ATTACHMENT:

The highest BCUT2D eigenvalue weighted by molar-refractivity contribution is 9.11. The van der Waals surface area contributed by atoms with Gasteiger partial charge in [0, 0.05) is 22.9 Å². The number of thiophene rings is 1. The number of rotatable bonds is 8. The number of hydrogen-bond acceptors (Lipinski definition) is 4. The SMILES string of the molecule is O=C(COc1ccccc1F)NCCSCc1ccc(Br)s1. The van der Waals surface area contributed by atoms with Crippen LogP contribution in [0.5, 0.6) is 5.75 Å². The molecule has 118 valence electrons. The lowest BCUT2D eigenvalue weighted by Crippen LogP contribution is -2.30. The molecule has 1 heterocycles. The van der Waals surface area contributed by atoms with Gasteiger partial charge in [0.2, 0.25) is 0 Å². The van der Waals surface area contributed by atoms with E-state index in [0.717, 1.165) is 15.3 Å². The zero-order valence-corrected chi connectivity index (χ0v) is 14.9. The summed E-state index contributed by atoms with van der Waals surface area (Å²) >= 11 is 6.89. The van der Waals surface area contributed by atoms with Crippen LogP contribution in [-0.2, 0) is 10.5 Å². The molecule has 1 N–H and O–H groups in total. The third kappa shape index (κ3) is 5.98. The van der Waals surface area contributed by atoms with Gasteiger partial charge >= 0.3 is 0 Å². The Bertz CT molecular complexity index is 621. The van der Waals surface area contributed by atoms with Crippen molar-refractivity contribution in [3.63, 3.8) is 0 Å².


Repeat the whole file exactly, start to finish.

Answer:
The highest BCUT2D eigenvalue weighted by molar-refractivity contribution is 9.11. The van der Waals surface area contributed by atoms with Gasteiger partial charge in [0, 0.05) is 22.9 Å². The number of thiophene rings is 1. The number of rotatable bonds is 8. The number of hydrogen-bond acceptors (Lipinski definition) is 4. The SMILES string of the molecule is O=C(COc1ccccc1F)NCCSCc1ccc(Br)s1. The van der Waals surface area contributed by atoms with Crippen LogP contribution in [0.5, 0.6) is 5.75 Å². The molecule has 118 valence electrons. The lowest BCUT2D eigenvalue weighted by Crippen LogP contribution is -2.30. The molecule has 1 heterocycles. The van der Waals surface area contributed by atoms with Gasteiger partial charge in [0.2, 0.25) is 0 Å². The van der Waals surface area contributed by atoms with E-state index in [0.717, 1.165) is 15.3 Å². The zero-order valence-corrected chi connectivity index (χ0v) is 14.9. The summed E-state index contributed by atoms with van der Waals surface area (Å²) >= 11 is 6.89. The van der Waals surface area contributed by atoms with Crippen LogP contribution in [-0.2, 0) is 10.5 Å². The molecule has 1 N–H and O–H groups in total. The third kappa shape index (κ3) is 5.98. The van der Waals surface area contributed by atoms with Gasteiger partial charge >= 0.3 is 0 Å². The Bertz CT molecular complexity index is 621. The van der Waals surface area contributed by atoms with Crippen molar-refractivity contribution in [3.63, 3.8) is 0 Å².